Primary Source: Hernan Cortés, from Second Letter to Charles V (1520)

European Exploration, Perception of the Other, and the Columbian Exchange 

How did the Columbian exchange link worlds?

Hernan Cortés wrote five letters to the Holy Roman Emperor Charles V, the second of which was written October 30, 1520. The letters tell of the conflict between the Spaniards and the Aztecs, his alliance with the Tlaxcala to defeat the Mexicas, and the destruction of Tenochtitlán. But the excerpt below shows they also marvel at the different products and foods in the New World.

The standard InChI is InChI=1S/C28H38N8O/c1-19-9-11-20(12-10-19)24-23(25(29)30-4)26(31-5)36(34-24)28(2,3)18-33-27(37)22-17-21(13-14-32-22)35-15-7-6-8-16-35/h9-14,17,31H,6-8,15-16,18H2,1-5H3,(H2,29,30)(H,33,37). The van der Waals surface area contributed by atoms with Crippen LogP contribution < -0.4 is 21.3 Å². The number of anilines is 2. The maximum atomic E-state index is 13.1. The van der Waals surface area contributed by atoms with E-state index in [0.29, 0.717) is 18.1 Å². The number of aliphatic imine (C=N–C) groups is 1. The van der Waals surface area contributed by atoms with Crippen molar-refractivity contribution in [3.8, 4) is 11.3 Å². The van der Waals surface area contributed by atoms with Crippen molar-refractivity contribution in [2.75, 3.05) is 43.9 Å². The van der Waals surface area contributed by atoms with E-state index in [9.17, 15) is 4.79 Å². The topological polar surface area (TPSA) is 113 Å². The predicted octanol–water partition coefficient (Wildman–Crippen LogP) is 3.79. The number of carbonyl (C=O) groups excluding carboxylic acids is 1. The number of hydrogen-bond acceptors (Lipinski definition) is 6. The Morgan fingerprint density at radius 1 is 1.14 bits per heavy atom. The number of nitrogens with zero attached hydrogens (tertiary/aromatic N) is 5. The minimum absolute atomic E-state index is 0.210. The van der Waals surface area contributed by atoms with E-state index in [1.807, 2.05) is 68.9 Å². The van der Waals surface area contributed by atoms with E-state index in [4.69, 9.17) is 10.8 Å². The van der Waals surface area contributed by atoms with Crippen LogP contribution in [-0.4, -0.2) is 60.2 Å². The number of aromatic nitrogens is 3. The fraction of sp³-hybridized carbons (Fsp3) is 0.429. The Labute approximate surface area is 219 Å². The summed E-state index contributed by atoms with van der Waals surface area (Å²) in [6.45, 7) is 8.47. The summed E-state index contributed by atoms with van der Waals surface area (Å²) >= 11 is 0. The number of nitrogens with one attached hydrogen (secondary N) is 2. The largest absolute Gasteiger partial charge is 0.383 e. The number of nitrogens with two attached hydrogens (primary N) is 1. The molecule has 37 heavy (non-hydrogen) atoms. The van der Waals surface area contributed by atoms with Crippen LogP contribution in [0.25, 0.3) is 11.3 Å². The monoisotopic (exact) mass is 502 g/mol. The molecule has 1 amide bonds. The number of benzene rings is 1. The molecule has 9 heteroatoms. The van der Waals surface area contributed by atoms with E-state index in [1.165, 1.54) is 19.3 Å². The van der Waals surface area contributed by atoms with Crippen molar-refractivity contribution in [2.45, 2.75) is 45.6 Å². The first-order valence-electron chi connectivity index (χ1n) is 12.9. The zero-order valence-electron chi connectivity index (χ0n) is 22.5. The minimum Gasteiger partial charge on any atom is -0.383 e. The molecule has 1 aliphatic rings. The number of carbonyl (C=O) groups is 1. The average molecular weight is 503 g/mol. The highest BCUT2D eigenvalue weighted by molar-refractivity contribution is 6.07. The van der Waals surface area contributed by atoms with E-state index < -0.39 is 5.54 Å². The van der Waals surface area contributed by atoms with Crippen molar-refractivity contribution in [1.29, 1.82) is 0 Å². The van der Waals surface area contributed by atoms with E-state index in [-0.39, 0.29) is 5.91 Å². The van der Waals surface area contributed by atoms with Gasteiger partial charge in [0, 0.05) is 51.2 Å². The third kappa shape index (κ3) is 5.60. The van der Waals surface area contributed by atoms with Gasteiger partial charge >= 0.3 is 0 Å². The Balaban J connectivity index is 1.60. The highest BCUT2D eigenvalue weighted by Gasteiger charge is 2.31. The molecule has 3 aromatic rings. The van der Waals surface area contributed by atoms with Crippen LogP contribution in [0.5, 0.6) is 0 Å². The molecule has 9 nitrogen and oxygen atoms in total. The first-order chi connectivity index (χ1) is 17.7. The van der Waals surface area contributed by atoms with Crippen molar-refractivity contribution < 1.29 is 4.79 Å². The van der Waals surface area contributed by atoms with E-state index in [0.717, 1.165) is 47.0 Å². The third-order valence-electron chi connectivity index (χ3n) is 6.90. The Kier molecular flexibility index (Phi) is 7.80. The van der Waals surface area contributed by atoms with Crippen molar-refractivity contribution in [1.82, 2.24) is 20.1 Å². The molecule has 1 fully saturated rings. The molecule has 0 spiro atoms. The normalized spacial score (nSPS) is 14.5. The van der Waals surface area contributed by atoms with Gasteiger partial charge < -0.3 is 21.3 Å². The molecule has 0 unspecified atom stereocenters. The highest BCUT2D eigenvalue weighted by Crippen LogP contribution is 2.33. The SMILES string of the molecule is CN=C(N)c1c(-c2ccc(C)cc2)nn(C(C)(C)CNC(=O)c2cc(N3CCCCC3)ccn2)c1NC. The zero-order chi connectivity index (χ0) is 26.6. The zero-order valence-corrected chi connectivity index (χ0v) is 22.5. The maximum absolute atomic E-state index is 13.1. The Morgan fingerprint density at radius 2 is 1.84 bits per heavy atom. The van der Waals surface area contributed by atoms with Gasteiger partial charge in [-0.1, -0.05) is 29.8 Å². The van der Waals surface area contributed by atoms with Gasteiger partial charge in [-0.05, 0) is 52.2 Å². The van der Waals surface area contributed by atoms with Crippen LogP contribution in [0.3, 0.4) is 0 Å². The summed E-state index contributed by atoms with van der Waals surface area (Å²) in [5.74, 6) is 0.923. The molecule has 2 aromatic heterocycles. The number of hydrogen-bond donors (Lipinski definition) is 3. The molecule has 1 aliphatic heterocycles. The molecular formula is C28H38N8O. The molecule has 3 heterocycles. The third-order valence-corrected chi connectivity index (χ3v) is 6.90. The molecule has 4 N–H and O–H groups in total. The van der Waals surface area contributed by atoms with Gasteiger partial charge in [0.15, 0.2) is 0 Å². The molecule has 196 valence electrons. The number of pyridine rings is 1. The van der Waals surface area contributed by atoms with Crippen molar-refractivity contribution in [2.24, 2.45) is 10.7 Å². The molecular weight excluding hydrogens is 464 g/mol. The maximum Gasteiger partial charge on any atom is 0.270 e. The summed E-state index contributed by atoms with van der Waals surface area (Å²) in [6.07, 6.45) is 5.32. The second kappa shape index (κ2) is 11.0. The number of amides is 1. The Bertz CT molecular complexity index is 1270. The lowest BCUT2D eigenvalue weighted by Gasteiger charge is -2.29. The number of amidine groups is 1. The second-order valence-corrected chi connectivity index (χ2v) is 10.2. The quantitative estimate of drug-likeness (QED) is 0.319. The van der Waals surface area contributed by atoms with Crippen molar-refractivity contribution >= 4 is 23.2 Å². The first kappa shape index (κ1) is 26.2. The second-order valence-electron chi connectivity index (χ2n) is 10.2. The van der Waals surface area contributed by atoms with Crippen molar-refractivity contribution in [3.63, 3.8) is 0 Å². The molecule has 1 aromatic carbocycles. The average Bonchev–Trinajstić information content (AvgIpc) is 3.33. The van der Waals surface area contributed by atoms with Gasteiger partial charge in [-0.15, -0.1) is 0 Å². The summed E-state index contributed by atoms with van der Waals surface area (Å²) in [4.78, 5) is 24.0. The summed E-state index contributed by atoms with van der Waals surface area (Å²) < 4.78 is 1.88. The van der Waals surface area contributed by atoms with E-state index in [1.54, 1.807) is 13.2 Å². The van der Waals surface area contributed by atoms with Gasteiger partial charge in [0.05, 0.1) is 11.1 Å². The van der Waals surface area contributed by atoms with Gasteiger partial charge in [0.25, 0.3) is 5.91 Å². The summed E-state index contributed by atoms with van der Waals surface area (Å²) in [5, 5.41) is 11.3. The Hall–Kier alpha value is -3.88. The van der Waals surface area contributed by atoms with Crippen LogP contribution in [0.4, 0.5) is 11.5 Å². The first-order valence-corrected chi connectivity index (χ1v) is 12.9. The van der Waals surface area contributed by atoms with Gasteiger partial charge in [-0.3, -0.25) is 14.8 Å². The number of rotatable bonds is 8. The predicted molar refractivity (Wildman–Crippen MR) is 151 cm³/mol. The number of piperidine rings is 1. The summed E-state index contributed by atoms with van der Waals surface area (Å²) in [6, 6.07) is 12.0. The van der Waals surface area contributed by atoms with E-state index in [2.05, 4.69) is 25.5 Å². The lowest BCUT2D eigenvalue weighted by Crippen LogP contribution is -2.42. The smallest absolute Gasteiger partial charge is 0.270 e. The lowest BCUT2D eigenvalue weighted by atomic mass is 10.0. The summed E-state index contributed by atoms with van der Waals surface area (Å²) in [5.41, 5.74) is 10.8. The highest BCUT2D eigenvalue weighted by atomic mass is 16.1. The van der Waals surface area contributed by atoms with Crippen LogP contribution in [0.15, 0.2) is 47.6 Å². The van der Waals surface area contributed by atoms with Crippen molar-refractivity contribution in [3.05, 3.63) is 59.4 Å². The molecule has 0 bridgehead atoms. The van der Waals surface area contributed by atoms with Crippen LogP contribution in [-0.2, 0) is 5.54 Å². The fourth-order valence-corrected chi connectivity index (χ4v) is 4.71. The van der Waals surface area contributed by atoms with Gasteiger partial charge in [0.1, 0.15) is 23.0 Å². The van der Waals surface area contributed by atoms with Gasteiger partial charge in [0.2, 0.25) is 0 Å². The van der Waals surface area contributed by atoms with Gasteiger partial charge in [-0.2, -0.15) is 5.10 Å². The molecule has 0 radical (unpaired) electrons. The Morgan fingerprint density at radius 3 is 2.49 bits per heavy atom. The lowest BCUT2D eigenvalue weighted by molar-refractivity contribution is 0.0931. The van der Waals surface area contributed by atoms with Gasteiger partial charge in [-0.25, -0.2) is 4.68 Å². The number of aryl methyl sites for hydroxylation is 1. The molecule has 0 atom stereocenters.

This city has many public squares, in which are situated the markets and other places for buying and selling. There is one square twice as large as that of the city of Salamanca, surrounded by porticoes, where are daily assembled more than sixty thousand souls, engaged in buying and selling; and where are found all kinds of merchandise that the world affords, embracing the necessaries of life, as for instance articles of food, as well as jewels of gold and silver, lead, brass, copper, tin, precious stones, bones, shells, snails, and feathers. There are also exposed for sale wrought and unwrought stone, bricks burnt and unburnt, timber hewn and unhewn, of different sorts. There is a street for game, where every variety of birds in the country are sold, as fowls, partridges, quails, wild ducks, fly-catchers, widgeons, turtledoves, pigeons, reed-birds, parrots, sparrows, eagles, hawks, owls, and kestrels; they sell likewise the skins of some birds of prey, with their feathers, head, beak, and claws. There are also sold rabbits, hares, deer, and little dogs [i.e., the chihuahua], which are raised for eating. There is also an herb street, where may be obtained all sorts of roots and medicinal herbs that the country affords. . . .There are all kinds of green vegetables, especially onions, leeks, garlic, watercresses, nasturtium, borage, sorrel, artichokes, and golden thistle; fruits also of numerous descriptions, amongst which are cherries and plums, similar to those in Spain; honey and wax from bees, and from the stalks of maize, which are as sweet as the sugar-cane; honey is also extracted from the plant called maguey, which is superior to sweet or new wine; from the same plant they extract sugar and wine, which they also sell. Different kinds of cotton thread of all colors in skeins are exposed for sale in one quarter of the market, which has the appearance of the silk-market at Granada, although the former is supplied more abundantly. . . maize or Indian corn, in the grain and in the form of bread, preferred in the grain for its flavor to that of the other islands and terra-firma; patés of birds and fish; great quantities of fish—fresh, salt, cooked and uncooked; the eggs of hens, geese, and of all the other birds I have mentioned, in great abundance, and cakes made of eggs; finally, everything that can be found throughout the whole country is sold in the markets.